Not so fast, according to the one of the authors of the study, Philip Loring.
For the first time since its inception, the state-waters Pacific cod pot fleet quit fishing with a substantial amount of the quota still in the water.
The boats have all hauled in their gear, leaving 700,000 pounds in the water. The fleet of boats under 58 feet in length landed 1.7 million pounds this season, and the over-58-foot fleet maxed out their quota of one million pounds a week later than last year on March 9.
The state-waters season opened Feb. 10, one day earlier than last year.
The Alaska Longline Fishermen’s Association’s attempt to get the North Pacific Fishery Management Council to clarify the objectives of the restructured observer program and provide a meaningful timeline for implementing the electronic monitoring program were largely unsuccessful at last week’s meeting.
The Alaska Fisheries Development Foundation is seeking vessel owners for a fishing vessel energy audit pilot program.
The foundation notes that the high cost of fuel is a challenge that affects the entire seafood industry. More than 8,000 commercial fishing vessels are licensed in Alaska, and the operation of fishing vessels accounts for a large percentage of the fuel consumption in the seafood industry.
This is a significant area to target for energy efficiency and fuel savings.
The Sitka Sound sac roe herring fishery got underway last week with two openings March 27 and 28 that scooped up nearly half of the 11,549-ton quota.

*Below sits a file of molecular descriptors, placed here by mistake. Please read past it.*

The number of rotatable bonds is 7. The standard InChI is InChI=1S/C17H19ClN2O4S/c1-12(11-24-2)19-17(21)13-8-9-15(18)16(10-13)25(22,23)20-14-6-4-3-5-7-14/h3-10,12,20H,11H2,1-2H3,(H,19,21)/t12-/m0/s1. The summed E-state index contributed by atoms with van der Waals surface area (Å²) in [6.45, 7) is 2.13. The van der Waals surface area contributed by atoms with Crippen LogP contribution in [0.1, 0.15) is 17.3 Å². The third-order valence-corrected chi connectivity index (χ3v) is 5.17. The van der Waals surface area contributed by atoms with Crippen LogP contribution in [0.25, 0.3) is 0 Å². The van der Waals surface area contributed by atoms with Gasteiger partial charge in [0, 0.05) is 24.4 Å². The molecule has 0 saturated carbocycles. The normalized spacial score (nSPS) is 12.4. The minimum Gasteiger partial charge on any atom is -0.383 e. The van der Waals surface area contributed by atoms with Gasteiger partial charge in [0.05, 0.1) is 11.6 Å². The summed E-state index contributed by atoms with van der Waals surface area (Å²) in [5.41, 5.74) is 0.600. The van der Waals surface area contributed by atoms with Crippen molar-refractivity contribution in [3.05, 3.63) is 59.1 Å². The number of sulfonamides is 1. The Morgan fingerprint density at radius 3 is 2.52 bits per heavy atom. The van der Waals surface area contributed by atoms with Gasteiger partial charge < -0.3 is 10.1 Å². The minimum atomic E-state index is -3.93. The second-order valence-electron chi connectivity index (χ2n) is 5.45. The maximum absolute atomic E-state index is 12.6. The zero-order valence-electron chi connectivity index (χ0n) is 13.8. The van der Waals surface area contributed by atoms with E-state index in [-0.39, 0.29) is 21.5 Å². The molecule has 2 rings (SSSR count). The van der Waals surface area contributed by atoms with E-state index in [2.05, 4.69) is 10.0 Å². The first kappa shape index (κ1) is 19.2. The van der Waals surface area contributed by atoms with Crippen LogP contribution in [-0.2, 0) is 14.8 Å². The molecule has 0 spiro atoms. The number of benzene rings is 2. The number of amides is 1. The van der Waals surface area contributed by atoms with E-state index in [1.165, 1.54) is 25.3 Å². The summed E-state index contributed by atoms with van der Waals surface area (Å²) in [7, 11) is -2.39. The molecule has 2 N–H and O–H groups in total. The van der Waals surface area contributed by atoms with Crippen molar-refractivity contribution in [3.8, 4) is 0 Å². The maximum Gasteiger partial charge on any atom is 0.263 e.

The two openings combined produced a catch of 5,700 tons of very ripe, “excellent quality” herring, with roe counts averaging between 12.3 and 15.9 percent.
The fleet of 48 seine boats took some time off to allow processors to catch up, but then were given another opportunity March 30.
The Alaska Board of Fisheries met last week to look at statewide finfish issues, and took up a proposal submitted by the Upper Cook Inlet Task Force that would have provided new guidelines for the management of Kenai River chinook salmon for the upcoming season.
The proposal was aimed at allowing harvest of the abundant Kenai River sockeye salmon by the East Side setnet fishery while ensuring adequate escapement of late-run Kenai chinooks.
Bruce Knowles, chairman of the Mat-Su borough’s Fish and Wildlife Commission, is urging sport fishermen to call Gov. Sean Parnell and tell him to prohibit fishery managers from following the Upper Cook Inlet fishery management plan set forth by the Board of Fisheries during the upcoming salmon season.
Alaska Department of Fish and Game Homer area management biologist Jan Rumble confirmed last week what fishermen have been saying all season: It has been a lousy pot cod season.
"It's going slower than it has in the past," Rumble said.
She reported that as of the end of last week, the fleet of boats 58 feet long and under have caught just 500,000 pounds of a 2.7 million pound quota.
Fishermen working the mouth of Kachemak Bay have reported catches of 5, 10 or 15 cod per pot at a time when they should be getting 20-30.
The Alaska Department of Fish and Game has released an extensive look at the salmon season just passed mixed with a peek at the one coming up.
The state is predicting a bumper salmon crop next year in terms of numbers, with a total catch expected to be about 179 million fish, an increase of 30 percent over the 2012 season catch of 127 million fish. However, that number is driven by an expected odd-year jump in low-value pink salmon harvest expected to reach 118 million fish, compared to the 2012 catch of 68 million pinks.
The Bering Sea opilio crab season appears to be on track to be wrapped up in an average amount of time, despite tales from fishermen still on the grounds and returning crew members about very slow fishing or multitudes of undersized crab.
Deckhands reporting back to Homer have told stories of fishing on a 30-crab-per-pot average, which would not even cover fuel expenses with crab that average less than one and a half pounds each.